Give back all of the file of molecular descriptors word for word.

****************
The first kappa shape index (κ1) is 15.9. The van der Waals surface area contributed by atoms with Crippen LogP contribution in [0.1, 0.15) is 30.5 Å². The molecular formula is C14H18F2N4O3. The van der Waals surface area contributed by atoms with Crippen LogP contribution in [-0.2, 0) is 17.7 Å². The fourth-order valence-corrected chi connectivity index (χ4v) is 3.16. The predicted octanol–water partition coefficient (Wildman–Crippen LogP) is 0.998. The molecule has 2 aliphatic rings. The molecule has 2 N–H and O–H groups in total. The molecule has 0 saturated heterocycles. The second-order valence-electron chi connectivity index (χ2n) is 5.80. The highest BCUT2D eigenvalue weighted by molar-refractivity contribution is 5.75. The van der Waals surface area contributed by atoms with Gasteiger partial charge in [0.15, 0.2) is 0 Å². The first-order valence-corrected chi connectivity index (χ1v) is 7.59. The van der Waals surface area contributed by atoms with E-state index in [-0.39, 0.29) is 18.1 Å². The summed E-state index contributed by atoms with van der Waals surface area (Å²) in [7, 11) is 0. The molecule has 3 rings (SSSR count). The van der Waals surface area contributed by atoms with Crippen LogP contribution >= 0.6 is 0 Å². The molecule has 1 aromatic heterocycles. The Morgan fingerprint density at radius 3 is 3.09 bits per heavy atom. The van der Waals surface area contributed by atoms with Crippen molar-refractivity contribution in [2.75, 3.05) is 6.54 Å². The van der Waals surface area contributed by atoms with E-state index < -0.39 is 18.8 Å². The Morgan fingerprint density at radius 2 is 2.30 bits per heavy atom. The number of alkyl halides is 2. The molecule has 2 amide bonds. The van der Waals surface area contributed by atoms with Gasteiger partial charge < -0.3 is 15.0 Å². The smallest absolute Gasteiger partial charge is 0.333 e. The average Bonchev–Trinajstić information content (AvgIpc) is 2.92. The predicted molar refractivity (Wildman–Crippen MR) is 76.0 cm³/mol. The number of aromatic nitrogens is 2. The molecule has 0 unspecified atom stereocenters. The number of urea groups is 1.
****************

The first kappa shape index (κ1) is 15.9. The van der Waals surface area contributed by atoms with Crippen LogP contribution in [0.1, 0.15) is 30.5 Å². The molecular formula is C14H18F2N4O3. The van der Waals surface area contributed by atoms with Crippen LogP contribution in [-0.2, 0) is 17.7 Å². The fourth-order valence-corrected chi connectivity index (χ4v) is 3.16. The predicted octanol–water partition coefficient (Wildman–Crippen LogP) is 0.998. The molecule has 2 aliphatic rings. The molecule has 2 N–H and O–H groups in total. The molecule has 0 saturated heterocycles. The second-order valence-electron chi connectivity index (χ2n) is 5.80. The highest BCUT2D eigenvalue weighted by molar-refractivity contribution is 5.75. The van der Waals surface area contributed by atoms with Gasteiger partial charge in [0.15, 0.2) is 0 Å². The first-order valence-corrected chi connectivity index (χ1v) is 7.59. The van der Waals surface area contributed by atoms with E-state index in [-0.39, 0.29) is 18.1 Å². The summed E-state index contributed by atoms with van der Waals surface area (Å²) in [7, 11) is 0. The molecule has 3 rings (SSSR count). The van der Waals surface area contributed by atoms with Crippen LogP contribution >= 0.6 is 0 Å². The molecule has 1 aromatic heterocycles. The Morgan fingerprint density at radius 3 is 3.09 bits per heavy atom. The van der Waals surface area contributed by atoms with Crippen molar-refractivity contribution in [2.75, 3.05) is 6.54 Å². The van der Waals surface area contributed by atoms with E-state index < -0.39 is 18.8 Å². The Morgan fingerprint density at radius 2 is 2.30 bits per heavy atom. The number of alkyl halides is 2. The molecule has 2 amide bonds. The van der Waals surface area contributed by atoms with Gasteiger partial charge < -0.3 is 15.0 Å². The smallest absolute Gasteiger partial charge is 0.333 e. The average Bonchev–Trinajstić information content (AvgIpc) is 2.92. The predicted molar refractivity (Wildman–Crippen MR) is 76.0 cm³/mol. The number of aromatic nitrogens is 2. The molecule has 0 unspecified atom stereocenters. The number of urea groups is 1.